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Everyday Champions: On to Tokyo

This story originally appeared in the summer 2021 issue of Everyday Champions magazine. You can read the entire issue here.


By Stan Awtrey

Caio Pumputis admitted there were a few nerves as he climbed on the starting blocks for the last event of the Brazilian swimming trials. It was the final opportunity for the Georgia Tech senior to clinch a place on his country’s 2021 Olympic team and, while the situation didn’t leave him shaking in his Speedos, the pressure began to squeeze him just a bit more than he expected.

“It was on the last event,” Pumputis said. “I think I felt the pressure a little bit more than I thought I would, but fortunately I made it on the last race.”

Pumputis certainly heightened the drama. He secured his spot on the team on the final event on the final day, and when he touched the wall at the conclusion of the 200-meter individual medley, there was a great feeling of relief. In the end it wasn’t really that close; he was 1.1 seconds ahead of the silver medalist in the event.

“I was 0.8 (seconds) from my best, but I was really happy for the time that qualified me for Tokyo for sure,” he said.

The nerves were somewhat surprising. He had competed in numerous international meets, including the 2018 and 2019 World Championships and the 2019 Pan Am Games. But a chance to make the Olympics only comes around every four years and Pumputis was able to battle the butterflies and make the team.

“I didn’t think I was going to feel nervous at all, but I think the way the Brazilians had set up the trials was a little bit different than we used to do,” Pumputis said. “And I think everyone – not just me – felt the pressure. I just tried to keep calm and focus on what I practiced with the team coaches and with all the coaches at Georgia Tech.”

Pumputis may also get to compete in the 100 breaststroke in Tokyo and could appear in relays, but that’s all to be determined later. He’s just happy to know he will be proudly wearing the Brazilian yellow, green and blue … and maybe wearing a Yellow Jackets’ T-shirt underneath.

“We talked afterwards, and I’m so proud of him,” Georgia Tech head swimming coach Courtney Shealy Hart said. “I mean, he never gave up. He didn’t make his first two events at the Olympic Trials in Brazil, but he never gave up, and he achieved his dream.”

Big things have been projected for Pumputis since he emerged through the ranks in Brazil and became one of the country’s top performers. He comes from an athletic family; his mother, Flavia Andrea Rodrigues, swam at a high level until she was 20, and his father, Mauricio, played water polo and made the national team.

“When I was younger, I wasn’t thinking about the Olympics. I was just thinking about having fun and enjoying the time swimming with my friends,” he said. “Once I started getting older and faster, I think the Olympics was just a dream, not a goal. The Olympics was something that seemed untouchable, like I couldn’t get it.

“But then I was getting older and faster and the dream became a goal. So, this year, I was fortunate I made the cut and will be representing Brazil in Tokyo.”

Pumputis came to the attention of the Georgia Tech coaching staff while they were recruiting his older Brazilian teammate Rodrigo Correia, who had a distinguished career on The Flats from 2015-19. Correia told his friend about Georgia Tech and sold him on the idea of coming to school in Atlanta. When it was time to make that decision, Pumputis opted for the Yellow Jackets over Michigan and South Carolina.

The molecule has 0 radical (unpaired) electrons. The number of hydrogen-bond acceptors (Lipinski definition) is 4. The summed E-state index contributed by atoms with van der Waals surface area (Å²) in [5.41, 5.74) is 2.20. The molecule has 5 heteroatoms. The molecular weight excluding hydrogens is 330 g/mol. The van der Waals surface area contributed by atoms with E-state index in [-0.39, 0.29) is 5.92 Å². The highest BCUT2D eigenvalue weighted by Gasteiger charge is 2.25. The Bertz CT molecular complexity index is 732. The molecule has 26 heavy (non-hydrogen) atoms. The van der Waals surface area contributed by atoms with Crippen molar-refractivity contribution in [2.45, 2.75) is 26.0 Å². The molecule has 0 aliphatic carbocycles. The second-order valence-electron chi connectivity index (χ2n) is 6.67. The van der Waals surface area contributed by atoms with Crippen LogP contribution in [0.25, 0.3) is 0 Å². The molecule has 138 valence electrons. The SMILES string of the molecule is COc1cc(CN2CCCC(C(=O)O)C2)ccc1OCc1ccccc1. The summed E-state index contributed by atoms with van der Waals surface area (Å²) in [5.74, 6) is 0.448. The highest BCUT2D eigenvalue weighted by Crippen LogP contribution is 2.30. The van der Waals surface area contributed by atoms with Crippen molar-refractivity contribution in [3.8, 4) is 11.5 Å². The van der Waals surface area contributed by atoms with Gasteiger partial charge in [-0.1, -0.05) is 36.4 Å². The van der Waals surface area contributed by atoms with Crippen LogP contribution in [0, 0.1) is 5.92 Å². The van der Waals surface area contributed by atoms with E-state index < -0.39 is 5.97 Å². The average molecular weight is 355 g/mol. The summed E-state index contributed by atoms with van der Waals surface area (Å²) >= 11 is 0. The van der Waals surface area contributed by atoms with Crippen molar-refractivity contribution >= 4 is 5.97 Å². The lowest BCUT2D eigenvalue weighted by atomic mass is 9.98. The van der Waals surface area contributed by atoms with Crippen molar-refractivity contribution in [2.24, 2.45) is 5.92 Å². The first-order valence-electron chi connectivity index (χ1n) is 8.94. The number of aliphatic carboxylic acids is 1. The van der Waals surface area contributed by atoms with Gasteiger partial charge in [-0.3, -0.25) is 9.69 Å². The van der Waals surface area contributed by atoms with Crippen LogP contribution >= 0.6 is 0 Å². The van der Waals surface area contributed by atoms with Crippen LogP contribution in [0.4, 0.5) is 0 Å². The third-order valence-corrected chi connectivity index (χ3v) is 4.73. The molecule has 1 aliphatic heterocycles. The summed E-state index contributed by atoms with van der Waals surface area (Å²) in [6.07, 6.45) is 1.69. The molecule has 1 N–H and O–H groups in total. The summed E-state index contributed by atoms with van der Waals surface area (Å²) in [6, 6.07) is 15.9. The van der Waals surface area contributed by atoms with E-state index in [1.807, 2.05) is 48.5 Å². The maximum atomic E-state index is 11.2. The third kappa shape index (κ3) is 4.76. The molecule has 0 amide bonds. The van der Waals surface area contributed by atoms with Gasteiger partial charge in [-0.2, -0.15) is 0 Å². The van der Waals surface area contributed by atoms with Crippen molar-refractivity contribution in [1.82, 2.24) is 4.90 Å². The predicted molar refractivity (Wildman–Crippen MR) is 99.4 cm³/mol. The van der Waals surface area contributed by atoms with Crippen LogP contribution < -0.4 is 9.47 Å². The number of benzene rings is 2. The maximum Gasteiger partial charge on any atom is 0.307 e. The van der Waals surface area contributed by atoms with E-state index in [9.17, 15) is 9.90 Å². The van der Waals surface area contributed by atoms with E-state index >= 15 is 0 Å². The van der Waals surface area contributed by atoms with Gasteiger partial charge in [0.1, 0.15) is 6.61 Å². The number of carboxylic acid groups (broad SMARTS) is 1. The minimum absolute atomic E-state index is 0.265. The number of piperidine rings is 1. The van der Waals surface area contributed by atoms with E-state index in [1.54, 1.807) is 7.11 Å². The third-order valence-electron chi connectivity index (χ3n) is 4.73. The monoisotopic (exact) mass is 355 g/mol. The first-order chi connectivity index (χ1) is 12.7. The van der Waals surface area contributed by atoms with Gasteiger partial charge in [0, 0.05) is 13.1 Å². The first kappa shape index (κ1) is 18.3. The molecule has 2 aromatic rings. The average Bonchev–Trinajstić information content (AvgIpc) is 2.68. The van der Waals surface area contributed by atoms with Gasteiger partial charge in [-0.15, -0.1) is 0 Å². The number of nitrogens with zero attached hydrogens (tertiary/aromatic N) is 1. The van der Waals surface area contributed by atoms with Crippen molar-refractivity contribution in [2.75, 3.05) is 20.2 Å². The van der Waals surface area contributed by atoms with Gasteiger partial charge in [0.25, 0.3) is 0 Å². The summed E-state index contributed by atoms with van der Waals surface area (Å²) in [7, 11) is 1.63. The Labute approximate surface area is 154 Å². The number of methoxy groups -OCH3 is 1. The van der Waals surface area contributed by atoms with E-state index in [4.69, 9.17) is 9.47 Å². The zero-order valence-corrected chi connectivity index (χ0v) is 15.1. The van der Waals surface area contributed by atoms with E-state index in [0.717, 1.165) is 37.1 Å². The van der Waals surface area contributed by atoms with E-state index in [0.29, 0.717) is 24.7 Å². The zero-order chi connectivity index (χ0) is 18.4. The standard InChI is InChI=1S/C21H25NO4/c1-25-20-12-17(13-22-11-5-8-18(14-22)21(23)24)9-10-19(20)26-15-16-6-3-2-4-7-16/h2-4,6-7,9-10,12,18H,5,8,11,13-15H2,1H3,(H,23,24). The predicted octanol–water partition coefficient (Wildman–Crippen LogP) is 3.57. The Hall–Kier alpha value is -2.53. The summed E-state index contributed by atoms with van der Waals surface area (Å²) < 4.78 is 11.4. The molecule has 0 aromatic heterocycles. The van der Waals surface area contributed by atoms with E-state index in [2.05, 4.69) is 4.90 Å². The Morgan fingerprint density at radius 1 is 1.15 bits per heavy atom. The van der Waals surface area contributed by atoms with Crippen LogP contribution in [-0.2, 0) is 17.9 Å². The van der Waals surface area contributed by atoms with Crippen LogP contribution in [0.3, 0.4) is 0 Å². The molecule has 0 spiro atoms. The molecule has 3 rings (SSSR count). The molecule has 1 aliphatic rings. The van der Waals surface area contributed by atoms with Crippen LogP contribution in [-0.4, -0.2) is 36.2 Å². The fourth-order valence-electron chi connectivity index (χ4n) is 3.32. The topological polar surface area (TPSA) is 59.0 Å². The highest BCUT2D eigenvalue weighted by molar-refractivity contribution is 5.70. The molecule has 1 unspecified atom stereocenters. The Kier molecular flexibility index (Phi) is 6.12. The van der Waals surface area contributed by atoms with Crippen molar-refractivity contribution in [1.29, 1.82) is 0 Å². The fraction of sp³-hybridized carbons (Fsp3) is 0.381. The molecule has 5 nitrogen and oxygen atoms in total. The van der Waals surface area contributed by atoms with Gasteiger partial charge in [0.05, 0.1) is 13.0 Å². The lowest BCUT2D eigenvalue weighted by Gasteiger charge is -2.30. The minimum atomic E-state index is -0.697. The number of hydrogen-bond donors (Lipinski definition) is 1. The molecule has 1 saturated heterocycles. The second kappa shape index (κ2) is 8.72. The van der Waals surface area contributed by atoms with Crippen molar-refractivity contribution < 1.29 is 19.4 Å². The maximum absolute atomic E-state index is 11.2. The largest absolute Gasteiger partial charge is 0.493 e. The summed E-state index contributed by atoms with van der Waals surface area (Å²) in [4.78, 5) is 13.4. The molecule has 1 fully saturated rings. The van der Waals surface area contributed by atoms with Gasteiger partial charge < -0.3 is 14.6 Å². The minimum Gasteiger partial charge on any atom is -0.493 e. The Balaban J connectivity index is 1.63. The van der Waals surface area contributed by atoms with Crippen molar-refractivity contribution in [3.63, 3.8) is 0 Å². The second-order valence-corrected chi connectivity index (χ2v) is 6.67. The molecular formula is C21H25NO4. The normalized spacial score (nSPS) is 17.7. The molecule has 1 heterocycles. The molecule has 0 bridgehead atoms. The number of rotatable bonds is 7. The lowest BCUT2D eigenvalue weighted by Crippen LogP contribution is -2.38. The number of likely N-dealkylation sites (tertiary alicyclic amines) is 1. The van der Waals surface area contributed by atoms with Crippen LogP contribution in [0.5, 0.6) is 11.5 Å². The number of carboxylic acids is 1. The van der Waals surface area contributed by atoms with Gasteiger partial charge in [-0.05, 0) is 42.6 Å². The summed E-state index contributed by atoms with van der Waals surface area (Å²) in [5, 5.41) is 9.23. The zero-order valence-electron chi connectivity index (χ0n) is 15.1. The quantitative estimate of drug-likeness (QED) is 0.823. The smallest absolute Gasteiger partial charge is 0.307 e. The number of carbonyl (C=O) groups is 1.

“I knew I wanted to go to school in the U.S. since my tenth-grade year,” he said. “That’s the only way I could train at a high level and study, too. In Brazil it’s kind of hard to combine them. Georgia Tech had one of the most beautiful pools in the world and a high level of education, too. I’m sure I made the right decision.”

Pumputis is 15 credits short of graduating with a degree in business administration and will finish in Spring 2022.

And while the notion of making the Olympic team sounds cool, there are few who would be willing to take on his schedule. Pumputis gets up at 5 a.m. to have breakfast before going to practice from 6 to 8. From there it’s to the classroom for two subjects until a quick 30-minute lunch. There’s another practice from 2-4 p.m., another class after that which ends at 6:15. Then it’s time for dinner, a little homework and into bed by 9:30 p.m.

Hart said, “He’s definitely a hard-working guy, but what I think sets him apart at that level is total determination to do whatever it takes, whether that be nutrition or recovery, not just the training part, but the whole package. It’s not just coming in and training, but what does the nutrition look like, what does strength and conditioning look like, what does recovery look like. He is committed to the whole package. It’s a complete and total commitment to the process.”

That commitment has helped Pumputis become an NCAA All-America in the 200 IM and the 200 breaststroke – that gives him seven All-America times. At the 2021 ACC meet, he won the 200 IM, was second in the 200 breaststroke, as well as the 200 medley relay and 400 medley relay teams. He was part of school-record performances in the 200 medley relay, 200 freestyle relay, 400 medley relay and 400 freestyle relay.

More than anything else, Pumputis is driven by his distaste for losing. He’s out there to win, both pick up a consolation prize.

“I hate to lose,” he said. “Even as a kid, I wouldn’t accept it if I lost.”

That attitude is welcomed by a coach who also despises the idea of losing.

Hart said, “He came in and made an impact for us right away. He’s continues to build on that, and he’s been a great presence for us and a great leader by example. He’s a super hard worker.”

And, who knows, maybe that will translate into an Olympic medal.


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